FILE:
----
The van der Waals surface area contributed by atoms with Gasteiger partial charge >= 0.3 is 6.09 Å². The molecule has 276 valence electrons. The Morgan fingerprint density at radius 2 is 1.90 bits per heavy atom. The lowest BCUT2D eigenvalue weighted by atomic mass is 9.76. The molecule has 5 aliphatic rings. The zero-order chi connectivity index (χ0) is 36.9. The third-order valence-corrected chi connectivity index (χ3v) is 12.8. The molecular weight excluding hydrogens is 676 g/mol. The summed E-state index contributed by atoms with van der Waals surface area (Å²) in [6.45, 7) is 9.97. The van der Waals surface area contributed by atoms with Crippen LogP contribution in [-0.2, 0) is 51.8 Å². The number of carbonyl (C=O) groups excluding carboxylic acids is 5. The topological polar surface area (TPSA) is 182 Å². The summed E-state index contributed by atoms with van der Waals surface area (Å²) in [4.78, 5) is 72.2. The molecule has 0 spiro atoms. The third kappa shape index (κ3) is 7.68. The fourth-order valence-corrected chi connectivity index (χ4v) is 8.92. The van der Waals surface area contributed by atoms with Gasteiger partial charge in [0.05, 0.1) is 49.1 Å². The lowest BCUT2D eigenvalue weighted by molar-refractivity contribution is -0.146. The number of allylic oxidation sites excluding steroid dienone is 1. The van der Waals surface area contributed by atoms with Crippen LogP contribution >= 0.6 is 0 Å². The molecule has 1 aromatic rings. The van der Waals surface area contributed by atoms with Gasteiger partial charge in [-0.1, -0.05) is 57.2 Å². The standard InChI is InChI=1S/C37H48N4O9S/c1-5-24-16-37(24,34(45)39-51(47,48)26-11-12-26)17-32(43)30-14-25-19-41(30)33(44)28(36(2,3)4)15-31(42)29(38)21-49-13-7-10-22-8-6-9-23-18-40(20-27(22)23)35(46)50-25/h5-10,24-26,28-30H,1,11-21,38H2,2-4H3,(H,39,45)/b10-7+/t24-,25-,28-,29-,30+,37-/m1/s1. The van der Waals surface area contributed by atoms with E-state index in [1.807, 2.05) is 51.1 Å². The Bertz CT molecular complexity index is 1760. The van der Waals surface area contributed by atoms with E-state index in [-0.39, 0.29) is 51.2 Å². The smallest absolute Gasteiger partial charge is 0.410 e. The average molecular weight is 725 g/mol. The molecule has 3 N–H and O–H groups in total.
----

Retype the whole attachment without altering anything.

The van der Waals surface area contributed by atoms with Gasteiger partial charge >= 0.3 is 6.09 Å². The molecule has 276 valence electrons. The Morgan fingerprint density at radius 2 is 1.90 bits per heavy atom. The lowest BCUT2D eigenvalue weighted by atomic mass is 9.76. The molecule has 5 aliphatic rings. The zero-order chi connectivity index (χ0) is 36.9. The third-order valence-corrected chi connectivity index (χ3v) is 12.8. The molecular weight excluding hydrogens is 676 g/mol. The summed E-state index contributed by atoms with van der Waals surface area (Å²) in [6.45, 7) is 9.97. The van der Waals surface area contributed by atoms with Crippen LogP contribution in [-0.2, 0) is 51.8 Å². The number of carbonyl (C=O) groups excluding carboxylic acids is 5. The topological polar surface area (TPSA) is 182 Å². The summed E-state index contributed by atoms with van der Waals surface area (Å²) in [4.78, 5) is 72.2. The molecule has 0 spiro atoms. The third kappa shape index (κ3) is 7.68. The fourth-order valence-corrected chi connectivity index (χ4v) is 8.92. The van der Waals surface area contributed by atoms with Gasteiger partial charge in [0.05, 0.1) is 49.1 Å². The lowest BCUT2D eigenvalue weighted by molar-refractivity contribution is -0.146. The number of allylic oxidation sites excluding steroid dienone is 1. The van der Waals surface area contributed by atoms with Crippen LogP contribution >= 0.6 is 0 Å². The molecule has 1 aromatic rings. The van der Waals surface area contributed by atoms with Gasteiger partial charge in [-0.1, -0.05) is 57.2 Å². The standard InChI is InChI=1S/C37H48N4O9S/c1-5-24-16-37(24,34(45)39-51(47,48)26-11-12-26)17-32(43)30-14-25-19-41(30)33(44)28(36(2,3)4)15-31(42)29(38)21-49-13-7-10-22-8-6-9-23-18-40(20-27(22)23)35(46)50-25/h5-10,24-26,28-30H,1,11-21,38H2,2-4H3,(H,39,45)/b10-7+/t24-,25-,28-,29-,30+,37-/m1/s1. The van der Waals surface area contributed by atoms with E-state index in [1.807, 2.05) is 51.1 Å². The Bertz CT molecular complexity index is 1760. The van der Waals surface area contributed by atoms with E-state index in [-0.39, 0.29) is 51.2 Å². The smallest absolute Gasteiger partial charge is 0.410 e. The average molecular weight is 725 g/mol. The molecule has 3 N–H and O–H groups in total.